editorial: Front-liners working with the homeless cry alone
Saved under Featured, KJ Mullins, Social Issues
Tags: front-liners, homeless, street people, toronto
KJ Mullins-Toronto: Yesterday I wrote an editorial about how Bill Buss, a homeless man, slipped through the cracks and how one agency dropped the ball. For Bill it was a heart-breaking reminder of how vulnerable those who live on the street really are. There’s another side to that story though and that’s the men and women who work with the Bills of Toronto every day.
You don’t see them as they snake into the alleys that no one else would dare. They are armed with bandages and compassion. They look in the bushes, under blankets and in the crawl spaces that litter the city. They are on a mission, save one more life today. They are the front line workers who deal with the city’s homeless. They ignore the dirty fingers and look past the mental illness to see the soul of those that society has left behind.
On the street they are known by their first names; Anne Marie, Wanda, Laurio, Beth, Gordan….just like the ones that have fallen through the cracks. The good ones, the ones that don’t give up on the rejected souls of our community, are often the only ‘family’ that those on the street can count on. That trust comes with a price. The most trusted front-liners are overworked with not enough resources to be able to do all that they can do.
These men and women are the ones that you see in tears on their way home every night, yawning from another hard day on the street. They go to sleep each night with the names of their street family on their mind and wake up reaching for new ideas on how to help them. They never leave their jobs, because it’s more than a job, it’s their calling.
They work when they are too tired to move and ignore their own health issues. There are too many in need and not enough hours to do the work. There’s also not enough of them on the street.
They do paperwork late in the night after their shift is over. They had planned to finish up during their work day but Bob came into the office at the last minute, scared and alone. The choice of finishing their day on time is thrown out the door. Bob is more important and his needs over rule the administrations need of documentation done right now.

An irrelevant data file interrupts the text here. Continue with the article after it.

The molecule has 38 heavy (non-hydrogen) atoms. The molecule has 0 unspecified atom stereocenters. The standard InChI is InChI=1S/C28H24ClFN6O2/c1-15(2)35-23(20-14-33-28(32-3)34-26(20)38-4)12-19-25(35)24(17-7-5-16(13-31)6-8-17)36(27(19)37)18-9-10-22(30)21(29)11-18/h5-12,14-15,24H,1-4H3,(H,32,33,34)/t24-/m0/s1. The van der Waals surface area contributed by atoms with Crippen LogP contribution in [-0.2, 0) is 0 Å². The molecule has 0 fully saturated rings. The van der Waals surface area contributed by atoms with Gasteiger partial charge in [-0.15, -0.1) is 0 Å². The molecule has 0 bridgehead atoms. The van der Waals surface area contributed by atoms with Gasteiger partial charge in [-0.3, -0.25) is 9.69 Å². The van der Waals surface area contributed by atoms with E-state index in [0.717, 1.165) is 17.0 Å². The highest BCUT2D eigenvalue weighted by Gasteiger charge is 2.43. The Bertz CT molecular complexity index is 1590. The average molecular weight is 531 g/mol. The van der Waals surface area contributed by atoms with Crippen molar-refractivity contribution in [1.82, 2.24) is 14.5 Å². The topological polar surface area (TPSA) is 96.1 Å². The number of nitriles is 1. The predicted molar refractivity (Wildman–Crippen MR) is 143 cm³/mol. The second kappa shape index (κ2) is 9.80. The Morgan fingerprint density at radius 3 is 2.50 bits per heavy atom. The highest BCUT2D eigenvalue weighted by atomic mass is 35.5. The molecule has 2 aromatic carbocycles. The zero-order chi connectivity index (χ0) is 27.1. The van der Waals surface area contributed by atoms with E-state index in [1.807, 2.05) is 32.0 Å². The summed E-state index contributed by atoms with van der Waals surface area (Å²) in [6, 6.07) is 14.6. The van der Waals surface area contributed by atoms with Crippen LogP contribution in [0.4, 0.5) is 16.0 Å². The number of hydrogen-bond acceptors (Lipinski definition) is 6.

There are times we as a society question their moves. They know those questions, they’ve already played them out in their own head. When the public screams why didn’t you call the police they close their eyes and wonder the same thing. They also know a truth that many of us don’t. They have seen the police treat their ‘family’ in ways that you won’t treat a dog. There is a lack of trust that has come from past experiences. They know there are good cops out there but they have seen those bad apples too. When they can they connect with the good ones and seek advice. It’s a balancing act with scales that aren’t the same for the rest of the population.
It can be easier for those on the front lines during the summer. That’s when the college interns help out with some of the load but there’s only a few months that the load is lightened. If these front-liners are going to have a vacation it’s when it will take place.
Front liners burn out quickly. Agencies that deal with the homeless also deal with staff turn overs. It’s just too much to cope with each and every day. Long hours, little pay and a lack of respect for the work they do by the city all add up. When they read the headlines about City Hall wanting to sweep the homeless off the streets they sigh knowing another cut will come their agencies budget way.
Those lucky enough to befriend the media use that friendship to get the stories of their ‘family’ out there. They are their only voice and that have to yell loudly to be heard. The public doesn’t want to hear about Tom, Dick and Sally’s struggles unless they have pulled themselves up or their story has turned to a tragedy. That’s when the public screams out that something needs to be done.
The public is right, something needs to be done. More front liners who have a calling to help those that society has rejected need to be on the streets. There’s a huge need for mental health workers in Toronto to be working with the homeless. The need though requires money and there’s no money tree growing for those with nothing to begin with. These are the folks that don’t have a chance at the million dollar condos and their voice isn’t a vote. So the few front-liners the city does have fight the battle alone. And they cry alone. Just like the people that they help each and every day.